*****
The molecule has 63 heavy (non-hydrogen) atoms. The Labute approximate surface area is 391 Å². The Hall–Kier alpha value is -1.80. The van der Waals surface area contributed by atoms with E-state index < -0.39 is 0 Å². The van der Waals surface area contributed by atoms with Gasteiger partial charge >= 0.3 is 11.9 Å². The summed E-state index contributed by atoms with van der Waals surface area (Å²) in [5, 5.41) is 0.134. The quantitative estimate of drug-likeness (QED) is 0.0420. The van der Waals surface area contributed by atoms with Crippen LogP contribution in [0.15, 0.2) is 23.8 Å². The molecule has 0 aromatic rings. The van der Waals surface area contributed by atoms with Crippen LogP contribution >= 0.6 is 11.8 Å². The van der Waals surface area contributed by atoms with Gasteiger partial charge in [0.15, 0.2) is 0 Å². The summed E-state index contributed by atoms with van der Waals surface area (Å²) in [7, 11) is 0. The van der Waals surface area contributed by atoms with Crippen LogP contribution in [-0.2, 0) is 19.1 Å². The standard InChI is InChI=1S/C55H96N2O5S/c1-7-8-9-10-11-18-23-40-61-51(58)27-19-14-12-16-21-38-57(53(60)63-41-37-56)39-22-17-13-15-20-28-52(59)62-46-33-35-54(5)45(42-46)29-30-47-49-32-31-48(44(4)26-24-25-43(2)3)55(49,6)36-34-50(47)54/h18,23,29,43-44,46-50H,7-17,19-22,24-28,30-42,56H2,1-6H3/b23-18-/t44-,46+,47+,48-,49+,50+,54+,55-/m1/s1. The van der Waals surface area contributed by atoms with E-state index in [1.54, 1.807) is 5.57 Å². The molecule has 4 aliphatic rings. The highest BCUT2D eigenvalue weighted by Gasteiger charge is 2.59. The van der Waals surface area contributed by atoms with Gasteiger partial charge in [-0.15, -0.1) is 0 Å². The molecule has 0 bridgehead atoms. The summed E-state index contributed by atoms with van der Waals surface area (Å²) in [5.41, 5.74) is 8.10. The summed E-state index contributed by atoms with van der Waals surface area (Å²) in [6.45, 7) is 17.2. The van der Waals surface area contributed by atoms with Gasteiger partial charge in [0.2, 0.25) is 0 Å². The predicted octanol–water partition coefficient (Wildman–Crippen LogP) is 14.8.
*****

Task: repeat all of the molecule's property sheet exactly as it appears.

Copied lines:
The molecule has 63 heavy (non-hydrogen) atoms. The Labute approximate surface area is 391 Å². The Hall–Kier alpha value is -1.80. The van der Waals surface area contributed by atoms with E-state index < -0.39 is 0 Å². The van der Waals surface area contributed by atoms with Gasteiger partial charge >= 0.3 is 11.9 Å². The summed E-state index contributed by atoms with van der Waals surface area (Å²) in [5, 5.41) is 0.134. The quantitative estimate of drug-likeness (QED) is 0.0420. The van der Waals surface area contributed by atoms with Crippen LogP contribution in [0.15, 0.2) is 23.8 Å². The molecule has 0 aromatic rings. The van der Waals surface area contributed by atoms with Crippen LogP contribution >= 0.6 is 11.8 Å². The van der Waals surface area contributed by atoms with Gasteiger partial charge in [0.15, 0.2) is 0 Å². The summed E-state index contributed by atoms with van der Waals surface area (Å²) in [7, 11) is 0. The van der Waals surface area contributed by atoms with Crippen LogP contribution in [-0.2, 0) is 19.1 Å². The standard InChI is InChI=1S/C55H96N2O5S/c1-7-8-9-10-11-18-23-40-61-51(58)27-19-14-12-16-21-38-57(53(60)63-41-37-56)39-22-17-13-15-20-28-52(59)62-46-33-35-54(5)45(42-46)29-30-47-49-32-31-48(44(4)26-24-25-43(2)3)55(49,6)36-34-50(47)54/h18,23,29,43-44,46-50H,7-17,19-22,24-28,30-42,56H2,1-6H3/b23-18-/t44-,46+,47+,48-,49+,50+,54+,55-/m1/s1. The van der Waals surface area contributed by atoms with E-state index in [1.54, 1.807) is 5.57 Å². The molecule has 4 aliphatic rings. The highest BCUT2D eigenvalue weighted by Gasteiger charge is 2.59. The van der Waals surface area contributed by atoms with Gasteiger partial charge in [-0.15, -0.1) is 0 Å². The molecule has 0 bridgehead atoms. The summed E-state index contributed by atoms with van der Waals surface area (Å²) in [5.41, 5.74) is 8.10. The summed E-state index contributed by atoms with van der Waals surface area (Å²) in [6.45, 7) is 17.2. The van der Waals surface area contributed by atoms with Gasteiger partial charge in [0.2, 0.25) is 0 Å². The predicted octanol–water partition coefficient (Wildman–Crippen LogP) is 14.8.